From his childhood, Garon remembered fried pata and worked to recreate the recipe. He boils a ham hock, soaks it in shoyu, then deep-fries it. It’s a giant serving of crackling pork—crunchy, fatty and delicious. Ever had fried pork rinds in a bag? OK, now imagine them a hundred times better.
|The sari sari is made to order at Mililani Golf Club’s Restaurant. photo: Monte Costa|
At this point we needed some vegetables, so I was pleased I had ordered the sari sari. This emerged last, as Garon cooks it an individual portion at a time, sautéing the pork, then simmering it with okra, tomatoes, eggplant, squash, long beans and kabocha pumpkin. All the vegetables are alive with flavor, especially the pumpkin. It’s the world’s best vegetable soup.
There were four of us at dinner, sort of. I’d called a friend who lived in Mililani and she’d arrived with her two small children. “Everybody in Mililani has children,” she said. “I think it’s a requirement.”
That left two adults eating what was clearly a dinner for four hungry people.
To give you an idea of the atmosphere, the waitress offered to hold my friend’s baby while she ate. Then the golfer at the next table, who said he was ready for grandchildren, spent much time engaging the baby in one of those smiles-noises-and-funny-faces conversations.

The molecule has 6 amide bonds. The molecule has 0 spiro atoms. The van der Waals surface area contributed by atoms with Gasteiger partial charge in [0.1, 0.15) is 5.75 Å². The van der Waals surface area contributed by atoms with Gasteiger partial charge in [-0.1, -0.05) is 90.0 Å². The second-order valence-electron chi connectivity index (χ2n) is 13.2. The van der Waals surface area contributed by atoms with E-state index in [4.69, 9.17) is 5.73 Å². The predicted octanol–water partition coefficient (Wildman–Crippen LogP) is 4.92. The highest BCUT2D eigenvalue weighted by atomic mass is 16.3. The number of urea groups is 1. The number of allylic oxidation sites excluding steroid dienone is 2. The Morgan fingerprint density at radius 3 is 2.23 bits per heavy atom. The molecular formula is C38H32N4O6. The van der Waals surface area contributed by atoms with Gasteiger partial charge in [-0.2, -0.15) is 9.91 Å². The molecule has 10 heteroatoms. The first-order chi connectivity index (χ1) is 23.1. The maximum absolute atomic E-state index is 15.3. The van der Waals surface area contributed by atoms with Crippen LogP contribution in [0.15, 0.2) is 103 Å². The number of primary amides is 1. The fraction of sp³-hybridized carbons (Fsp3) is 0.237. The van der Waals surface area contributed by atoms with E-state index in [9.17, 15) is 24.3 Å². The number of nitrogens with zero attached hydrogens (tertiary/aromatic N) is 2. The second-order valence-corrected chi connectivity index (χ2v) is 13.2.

My friend’s 6-year-old found a school friend at another table. He didn’t like the look of the Filipino food, so I ended up ordering him a platter of chicken wings, which he felt was appropriate sustenance.
The atmosphere and food were total pleasures. I inquired about wine and the bartender had to rummage in the back of the refrigerator before she found a bottle, recorked. I settled for beer.
From the $60 dinner, we left with three bags full of takeout containers, which I split with my friend. She called me the next night at dinner time. “We’re eating the leftovers,” she said, with more excitement than that proclamation usually elicits. “You know what? They’re still great!”